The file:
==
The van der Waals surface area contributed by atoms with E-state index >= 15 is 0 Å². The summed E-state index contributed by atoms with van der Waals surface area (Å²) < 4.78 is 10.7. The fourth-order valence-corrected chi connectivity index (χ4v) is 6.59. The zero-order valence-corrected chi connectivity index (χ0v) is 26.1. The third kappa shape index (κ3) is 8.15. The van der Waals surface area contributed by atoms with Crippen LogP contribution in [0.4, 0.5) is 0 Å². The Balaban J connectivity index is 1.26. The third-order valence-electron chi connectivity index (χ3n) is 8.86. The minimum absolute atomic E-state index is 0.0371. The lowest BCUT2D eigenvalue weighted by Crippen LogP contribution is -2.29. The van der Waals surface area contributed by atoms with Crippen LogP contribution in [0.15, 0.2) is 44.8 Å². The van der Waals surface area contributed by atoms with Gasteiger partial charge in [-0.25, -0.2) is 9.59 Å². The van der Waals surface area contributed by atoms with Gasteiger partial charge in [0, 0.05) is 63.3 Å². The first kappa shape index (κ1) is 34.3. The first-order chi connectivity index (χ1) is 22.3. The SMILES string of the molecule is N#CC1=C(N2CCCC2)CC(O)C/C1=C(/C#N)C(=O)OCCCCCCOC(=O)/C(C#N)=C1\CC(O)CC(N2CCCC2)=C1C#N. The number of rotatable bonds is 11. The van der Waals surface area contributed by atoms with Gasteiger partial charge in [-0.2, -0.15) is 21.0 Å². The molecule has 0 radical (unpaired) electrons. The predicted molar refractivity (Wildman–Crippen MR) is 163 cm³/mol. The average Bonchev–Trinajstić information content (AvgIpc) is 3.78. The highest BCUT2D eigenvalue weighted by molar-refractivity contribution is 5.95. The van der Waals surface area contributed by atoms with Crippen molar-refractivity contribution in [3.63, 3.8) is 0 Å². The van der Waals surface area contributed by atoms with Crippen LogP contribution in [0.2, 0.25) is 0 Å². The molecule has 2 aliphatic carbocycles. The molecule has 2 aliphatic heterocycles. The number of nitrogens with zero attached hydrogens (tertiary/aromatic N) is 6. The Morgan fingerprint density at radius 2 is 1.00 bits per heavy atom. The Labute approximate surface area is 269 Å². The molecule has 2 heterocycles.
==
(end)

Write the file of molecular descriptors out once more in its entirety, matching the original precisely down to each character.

The van der Waals surface area contributed by atoms with E-state index >= 15 is 0 Å². The summed E-state index contributed by atoms with van der Waals surface area (Å²) < 4.78 is 10.7. The fourth-order valence-corrected chi connectivity index (χ4v) is 6.59. The zero-order valence-corrected chi connectivity index (χ0v) is 26.1. The third kappa shape index (κ3) is 8.15. The van der Waals surface area contributed by atoms with Crippen LogP contribution in [0.4, 0.5) is 0 Å². The Balaban J connectivity index is 1.26. The third-order valence-electron chi connectivity index (χ3n) is 8.86. The minimum absolute atomic E-state index is 0.0371. The lowest BCUT2D eigenvalue weighted by Crippen LogP contribution is -2.29. The van der Waals surface area contributed by atoms with Crippen LogP contribution in [0.15, 0.2) is 44.8 Å². The van der Waals surface area contributed by atoms with Gasteiger partial charge in [-0.25, -0.2) is 9.59 Å². The van der Waals surface area contributed by atoms with Gasteiger partial charge in [0, 0.05) is 63.3 Å². The first kappa shape index (κ1) is 34.3. The first-order chi connectivity index (χ1) is 22.3. The SMILES string of the molecule is N#CC1=C(N2CCCC2)CC(O)C/C1=C(/C#N)C(=O)OCCCCCCOC(=O)/C(C#N)=C1\CC(O)CC(N2CCCC2)=C1C#N. The number of rotatable bonds is 11. The van der Waals surface area contributed by atoms with Gasteiger partial charge in [-0.2, -0.15) is 21.0 Å². The molecule has 0 radical (unpaired) electrons. The predicted molar refractivity (Wildman–Crippen MR) is 163 cm³/mol. The average Bonchev–Trinajstić information content (AvgIpc) is 3.78. The highest BCUT2D eigenvalue weighted by molar-refractivity contribution is 5.95. The van der Waals surface area contributed by atoms with Crippen molar-refractivity contribution in [3.63, 3.8) is 0 Å². The van der Waals surface area contributed by atoms with Crippen LogP contribution in [0.2, 0.25) is 0 Å². The molecule has 2 aliphatic carbocycles. The molecule has 2 aliphatic heterocycles. The number of nitrogens with zero attached hydrogens (tertiary/aromatic N) is 6. The Morgan fingerprint density at radius 2 is 1.00 bits per heavy atom. The Labute approximate surface area is 269 Å². The molecule has 2 heterocycles.